Table of Contents
If you dispose of business property, you may have a gain or loss that you report on Form 1040. However, in some cases you may have a gain that is not taxable or a loss that is not deductible. This chapter discusses whether you have a disposition, how to figure the gain or loss, and where to report the gain or loss.
544 Sales and Other Dispositions of Assets
Form (and Instructions)
4797 Sales of Business Property
Sch D (Form 1040) Capital Gains and Losses
See chapter 12 for information about getting publications and forms.
A disposition of property includes the following transactions.
You sell property for cash or other property.
You exchange property for other property.
You receive money as a tenant for the cancellation of a lease.
You receive money for granting the exclusive use of a copyright throughout its life in a particular medium.
You transfer property to satisfy a debt.
You abandon property.
Your bank or other financial institution forecloses on your mortgage or repossesses your property.
Your property is damaged, destroyed, or stolen, and you receive property or money in payment.
Your property is condemned, or disposed of under the threat of condemnation, and you receive property or money in payment.
For details about damaged, destroyed, or stolen property, see Publication 547, Casualties, Disasters, and Thefts. For details about other dispositions, see chapter 1 in Publication 544.
Business or investment property.
Table 3-1. How To Figure a Gain or Loss
|IF your...||THEN you have a...|
|Adjusted basis is more than the amount realized||Loss.|
|Amount realized is more than the adjusted basis||Gain.|
Basis, adjusted basis, amount realized, fair market value, and amount recognized are defined next. You need to know these definitions to figure your gain or loss.
Nontaxable exchanges, earlier. Also, you cannot deduct a loss from the disposition of property held for personal use.
You must classify your gains and losses as either ordinary or capital gains or losses. You must do this to figure your net capital gain or loss. Generally, you will have a capital gain or loss if you dispose of a capital asset. For the most part, everything you own and use for personal purposes or investment is a capital asset.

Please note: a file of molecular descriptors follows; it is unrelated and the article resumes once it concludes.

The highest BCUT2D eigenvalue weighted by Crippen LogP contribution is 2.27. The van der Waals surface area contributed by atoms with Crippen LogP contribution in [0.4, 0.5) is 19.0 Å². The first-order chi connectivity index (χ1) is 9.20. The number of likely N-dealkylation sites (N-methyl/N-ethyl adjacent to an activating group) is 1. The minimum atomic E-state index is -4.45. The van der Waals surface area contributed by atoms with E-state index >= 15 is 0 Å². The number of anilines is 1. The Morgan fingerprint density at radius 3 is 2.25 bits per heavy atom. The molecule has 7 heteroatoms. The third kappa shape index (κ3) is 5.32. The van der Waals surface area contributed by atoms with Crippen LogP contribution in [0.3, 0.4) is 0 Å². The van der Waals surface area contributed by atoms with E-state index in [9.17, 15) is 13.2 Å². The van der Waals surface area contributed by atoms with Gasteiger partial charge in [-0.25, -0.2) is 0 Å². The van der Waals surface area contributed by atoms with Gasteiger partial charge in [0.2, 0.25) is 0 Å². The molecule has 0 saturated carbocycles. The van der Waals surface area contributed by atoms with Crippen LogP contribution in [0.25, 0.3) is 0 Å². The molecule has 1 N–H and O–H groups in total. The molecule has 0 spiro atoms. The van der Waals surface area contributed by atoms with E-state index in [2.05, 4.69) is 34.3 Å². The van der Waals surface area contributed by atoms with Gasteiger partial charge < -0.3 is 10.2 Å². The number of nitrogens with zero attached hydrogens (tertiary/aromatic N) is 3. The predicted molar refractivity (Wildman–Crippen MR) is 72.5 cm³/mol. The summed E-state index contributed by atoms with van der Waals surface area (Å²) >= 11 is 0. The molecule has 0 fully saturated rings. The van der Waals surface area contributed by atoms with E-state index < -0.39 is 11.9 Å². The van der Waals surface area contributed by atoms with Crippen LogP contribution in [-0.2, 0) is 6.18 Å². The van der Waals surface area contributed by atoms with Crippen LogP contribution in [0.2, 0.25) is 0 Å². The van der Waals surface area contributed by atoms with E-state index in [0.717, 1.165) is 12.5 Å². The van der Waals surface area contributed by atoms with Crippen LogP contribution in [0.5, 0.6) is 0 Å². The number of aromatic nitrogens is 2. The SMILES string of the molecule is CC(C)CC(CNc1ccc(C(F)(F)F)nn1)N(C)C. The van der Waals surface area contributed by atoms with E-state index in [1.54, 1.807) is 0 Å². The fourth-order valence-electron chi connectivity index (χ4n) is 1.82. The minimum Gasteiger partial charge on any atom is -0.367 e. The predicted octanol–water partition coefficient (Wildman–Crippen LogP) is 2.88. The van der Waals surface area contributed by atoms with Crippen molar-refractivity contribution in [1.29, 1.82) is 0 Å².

Certain property you use in your business is not a capital asset. A gain or loss from a disposition of this property is an ordinary gain or loss. However, if you held the property longer than 1 year, you may be able to treat the gain or loss as a capital gain or loss. These gains and losses are called section 1231 gains and losses.
For more information about ordinary and capital gains and losses, see chapters 2 and 3 in Publication 544.
If you have a capital gain or loss, you must determine whether it is long term or short term. Whether a gain or loss is long or short term depends on how long you own the property before you dispose of it. The time you own property before disposing of it is called the holding period.
Table 3-2. Do I Have a Short-Term or Long-Term Gain or Loss?
|IF you hold the property...||THEN you have a...|
|1 year or less||Short-term capital gain or loss.|
|More than 1 year||Long-term capital gain or loss.|
For more information about short-term and long-term capital gains and losses, see chapter 4 of Publication 544.
Report gains and losses from the following dispositions on the forms indicated. The instructions for the forms explain how to fill them out.
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